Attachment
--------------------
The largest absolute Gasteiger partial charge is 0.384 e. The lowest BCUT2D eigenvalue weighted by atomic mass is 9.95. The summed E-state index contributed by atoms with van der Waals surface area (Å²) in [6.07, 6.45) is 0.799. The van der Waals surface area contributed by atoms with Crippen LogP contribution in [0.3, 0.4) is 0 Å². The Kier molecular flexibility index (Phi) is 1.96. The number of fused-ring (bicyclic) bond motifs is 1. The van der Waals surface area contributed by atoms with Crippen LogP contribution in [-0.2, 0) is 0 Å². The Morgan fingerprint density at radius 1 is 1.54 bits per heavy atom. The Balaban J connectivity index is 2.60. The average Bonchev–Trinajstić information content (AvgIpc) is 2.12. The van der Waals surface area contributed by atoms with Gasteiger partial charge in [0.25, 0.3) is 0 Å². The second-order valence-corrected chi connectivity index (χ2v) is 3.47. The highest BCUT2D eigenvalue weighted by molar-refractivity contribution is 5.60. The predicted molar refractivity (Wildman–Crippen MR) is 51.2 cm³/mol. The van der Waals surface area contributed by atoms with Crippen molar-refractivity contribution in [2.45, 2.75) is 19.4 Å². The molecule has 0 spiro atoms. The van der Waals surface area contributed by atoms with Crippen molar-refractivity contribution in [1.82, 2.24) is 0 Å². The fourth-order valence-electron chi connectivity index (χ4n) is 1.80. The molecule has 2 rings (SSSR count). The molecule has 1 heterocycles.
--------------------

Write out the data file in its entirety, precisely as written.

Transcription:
The largest absolute Gasteiger partial charge is 0.384 e. The lowest BCUT2D eigenvalue weighted by atomic mass is 9.95. The summed E-state index contributed by atoms with van der Waals surface area (Å²) in [6.07, 6.45) is 0.799. The van der Waals surface area contributed by atoms with Crippen LogP contribution in [0.3, 0.4) is 0 Å². The Kier molecular flexibility index (Phi) is 1.96. The number of fused-ring (bicyclic) bond motifs is 1. The van der Waals surface area contributed by atoms with Crippen LogP contribution in [-0.2, 0) is 0 Å². The Morgan fingerprint density at radius 1 is 1.54 bits per heavy atom. The Balaban J connectivity index is 2.60. The average Bonchev–Trinajstić information content (AvgIpc) is 2.12. The van der Waals surface area contributed by atoms with Gasteiger partial charge in [0.25, 0.3) is 0 Å². The second-order valence-corrected chi connectivity index (χ2v) is 3.47. The highest BCUT2D eigenvalue weighted by molar-refractivity contribution is 5.60. The predicted molar refractivity (Wildman–Crippen MR) is 51.2 cm³/mol. The van der Waals surface area contributed by atoms with Crippen molar-refractivity contribution in [2.45, 2.75) is 19.4 Å². The molecule has 0 spiro atoms. The van der Waals surface area contributed by atoms with Crippen molar-refractivity contribution in [1.82, 2.24) is 0 Å². The fourth-order valence-electron chi connectivity index (χ4n) is 1.80. The molecule has 2 rings (SSSR count). The molecule has 1 heterocycles.